Show MeSH

Related in: MedlinePlus

ILP F-actin and signaling in T-EC immunological synapse is dependent on Arp2/3 activity.(A) Visualization of loss of F-actin in ILPs following CK666 treatment. T cells were incubated with membrane-YFP (green) expressing endothelial cells in the presence of DMSO (control, left) or CK666 (right) for 5 min, then fixed, permeabilized and stained with Alexa594-phalloidin (‘Actin’, pink). Note that F-actin rich protrusions are missing at the CK666-treated T cell interface. Scale bar, 5 µm. (B) Loss of ILPs correlated with reduced phospho-HS1 at the T cell-endothelial cell synaptic interface. T cells were incubated with endothelial cell layer, as described in ‘Materials and methods’ for 5 min and were then fixed and stained with Alexa594-phalloidin (‘Actin’, green), phospho-HS1 (red) and anti-CD3 (blue). Cells were then imaged using confocal microscopy. The insets show single T cells marked in the ‘Merge’ image. Scale bar, 10 µm. (C) The intensity of the indicated proteins was then analyzed in the synaptic plane without and with CK666 treatment. n1 = 58, n2 = 71, p1 = 0.031, p2, p3 < 0.0001.DOI:http://dx.doi.org/10.7554/eLife.04953.032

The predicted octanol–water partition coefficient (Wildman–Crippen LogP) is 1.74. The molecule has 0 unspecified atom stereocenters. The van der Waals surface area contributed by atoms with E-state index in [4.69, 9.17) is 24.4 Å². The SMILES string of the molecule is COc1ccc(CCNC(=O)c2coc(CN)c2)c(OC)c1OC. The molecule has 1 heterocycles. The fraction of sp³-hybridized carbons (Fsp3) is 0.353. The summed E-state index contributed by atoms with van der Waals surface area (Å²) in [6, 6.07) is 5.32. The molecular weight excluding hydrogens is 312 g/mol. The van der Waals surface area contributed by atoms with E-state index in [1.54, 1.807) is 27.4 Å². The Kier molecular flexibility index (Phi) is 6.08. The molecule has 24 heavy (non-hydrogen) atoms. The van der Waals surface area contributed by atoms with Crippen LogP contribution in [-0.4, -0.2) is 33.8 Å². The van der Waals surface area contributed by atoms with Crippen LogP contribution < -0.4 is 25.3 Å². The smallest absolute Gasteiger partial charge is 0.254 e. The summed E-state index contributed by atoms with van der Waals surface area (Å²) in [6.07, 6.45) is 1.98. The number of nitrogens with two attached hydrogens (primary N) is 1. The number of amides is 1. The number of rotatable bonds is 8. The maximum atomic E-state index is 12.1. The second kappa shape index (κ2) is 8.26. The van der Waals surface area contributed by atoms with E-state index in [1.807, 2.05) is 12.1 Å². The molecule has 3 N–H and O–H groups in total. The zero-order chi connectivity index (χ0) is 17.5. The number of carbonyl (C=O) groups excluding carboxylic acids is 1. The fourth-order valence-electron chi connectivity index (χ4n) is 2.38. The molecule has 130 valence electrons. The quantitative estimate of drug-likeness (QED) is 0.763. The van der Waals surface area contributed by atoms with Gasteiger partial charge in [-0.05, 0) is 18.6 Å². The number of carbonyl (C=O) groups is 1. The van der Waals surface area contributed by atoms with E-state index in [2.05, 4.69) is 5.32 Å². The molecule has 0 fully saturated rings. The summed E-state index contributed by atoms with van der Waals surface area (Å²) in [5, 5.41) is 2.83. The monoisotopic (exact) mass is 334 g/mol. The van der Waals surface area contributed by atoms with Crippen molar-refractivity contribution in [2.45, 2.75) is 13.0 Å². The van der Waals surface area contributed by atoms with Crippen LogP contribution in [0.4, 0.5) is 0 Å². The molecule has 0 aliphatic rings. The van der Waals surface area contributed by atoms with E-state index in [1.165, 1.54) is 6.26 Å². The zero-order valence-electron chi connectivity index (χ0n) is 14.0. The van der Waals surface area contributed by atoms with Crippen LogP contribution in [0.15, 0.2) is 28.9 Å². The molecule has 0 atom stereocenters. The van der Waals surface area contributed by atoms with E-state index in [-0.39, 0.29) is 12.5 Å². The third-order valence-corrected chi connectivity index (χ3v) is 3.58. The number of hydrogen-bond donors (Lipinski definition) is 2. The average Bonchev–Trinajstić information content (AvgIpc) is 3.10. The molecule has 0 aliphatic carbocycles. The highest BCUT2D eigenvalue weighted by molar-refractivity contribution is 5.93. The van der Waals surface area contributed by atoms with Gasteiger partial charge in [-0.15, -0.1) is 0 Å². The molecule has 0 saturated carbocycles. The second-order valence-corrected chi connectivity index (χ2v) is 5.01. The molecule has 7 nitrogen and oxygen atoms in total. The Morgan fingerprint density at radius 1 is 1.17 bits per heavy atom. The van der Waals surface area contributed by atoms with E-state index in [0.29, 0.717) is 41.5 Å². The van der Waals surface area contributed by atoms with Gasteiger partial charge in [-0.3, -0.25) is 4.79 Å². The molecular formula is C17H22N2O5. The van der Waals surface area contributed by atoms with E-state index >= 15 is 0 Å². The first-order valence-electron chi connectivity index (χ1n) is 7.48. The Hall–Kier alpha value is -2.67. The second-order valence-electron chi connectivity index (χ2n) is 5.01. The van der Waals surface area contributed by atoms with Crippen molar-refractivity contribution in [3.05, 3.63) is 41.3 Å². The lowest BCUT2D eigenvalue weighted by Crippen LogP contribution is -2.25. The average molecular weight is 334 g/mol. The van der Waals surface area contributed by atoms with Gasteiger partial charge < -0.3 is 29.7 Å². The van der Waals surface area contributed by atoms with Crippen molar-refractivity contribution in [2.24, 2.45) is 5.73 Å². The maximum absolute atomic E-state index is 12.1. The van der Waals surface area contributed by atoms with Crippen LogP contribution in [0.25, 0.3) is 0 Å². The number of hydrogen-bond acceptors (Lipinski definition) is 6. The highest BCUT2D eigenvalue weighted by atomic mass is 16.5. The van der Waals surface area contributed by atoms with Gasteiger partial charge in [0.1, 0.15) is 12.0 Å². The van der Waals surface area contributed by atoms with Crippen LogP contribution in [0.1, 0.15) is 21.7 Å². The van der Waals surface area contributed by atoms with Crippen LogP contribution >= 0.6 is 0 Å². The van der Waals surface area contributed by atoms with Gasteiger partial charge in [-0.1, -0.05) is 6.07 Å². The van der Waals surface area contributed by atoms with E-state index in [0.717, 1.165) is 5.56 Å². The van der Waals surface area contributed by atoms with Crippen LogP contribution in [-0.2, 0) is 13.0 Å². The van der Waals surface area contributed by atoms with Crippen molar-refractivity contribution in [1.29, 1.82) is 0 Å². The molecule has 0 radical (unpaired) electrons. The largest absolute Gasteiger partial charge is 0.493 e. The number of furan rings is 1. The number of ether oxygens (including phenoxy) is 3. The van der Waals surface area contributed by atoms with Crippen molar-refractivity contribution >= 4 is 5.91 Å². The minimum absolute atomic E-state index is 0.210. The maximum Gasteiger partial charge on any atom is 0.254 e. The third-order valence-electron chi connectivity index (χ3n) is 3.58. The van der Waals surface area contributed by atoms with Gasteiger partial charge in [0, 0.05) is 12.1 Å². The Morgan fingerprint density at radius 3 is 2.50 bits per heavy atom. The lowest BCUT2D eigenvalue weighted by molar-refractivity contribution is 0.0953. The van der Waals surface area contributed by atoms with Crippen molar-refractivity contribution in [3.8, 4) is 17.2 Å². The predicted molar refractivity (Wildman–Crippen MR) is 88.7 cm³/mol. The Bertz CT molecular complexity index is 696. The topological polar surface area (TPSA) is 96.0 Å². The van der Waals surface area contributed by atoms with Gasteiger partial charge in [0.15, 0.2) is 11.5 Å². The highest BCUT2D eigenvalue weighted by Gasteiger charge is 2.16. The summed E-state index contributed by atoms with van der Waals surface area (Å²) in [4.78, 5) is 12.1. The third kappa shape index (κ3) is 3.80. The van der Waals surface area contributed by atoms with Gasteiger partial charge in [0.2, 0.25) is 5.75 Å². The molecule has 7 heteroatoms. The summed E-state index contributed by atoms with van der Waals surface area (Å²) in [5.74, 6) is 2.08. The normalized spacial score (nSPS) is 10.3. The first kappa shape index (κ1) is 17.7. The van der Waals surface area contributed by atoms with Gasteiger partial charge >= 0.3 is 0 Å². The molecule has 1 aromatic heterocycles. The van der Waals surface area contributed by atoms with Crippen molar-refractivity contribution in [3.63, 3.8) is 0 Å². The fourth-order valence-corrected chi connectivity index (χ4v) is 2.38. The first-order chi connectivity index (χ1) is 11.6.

© Copyright Policy
Related In: Results  -  Collection

License
getmorefigures.php?uid=PMC4355629&req=5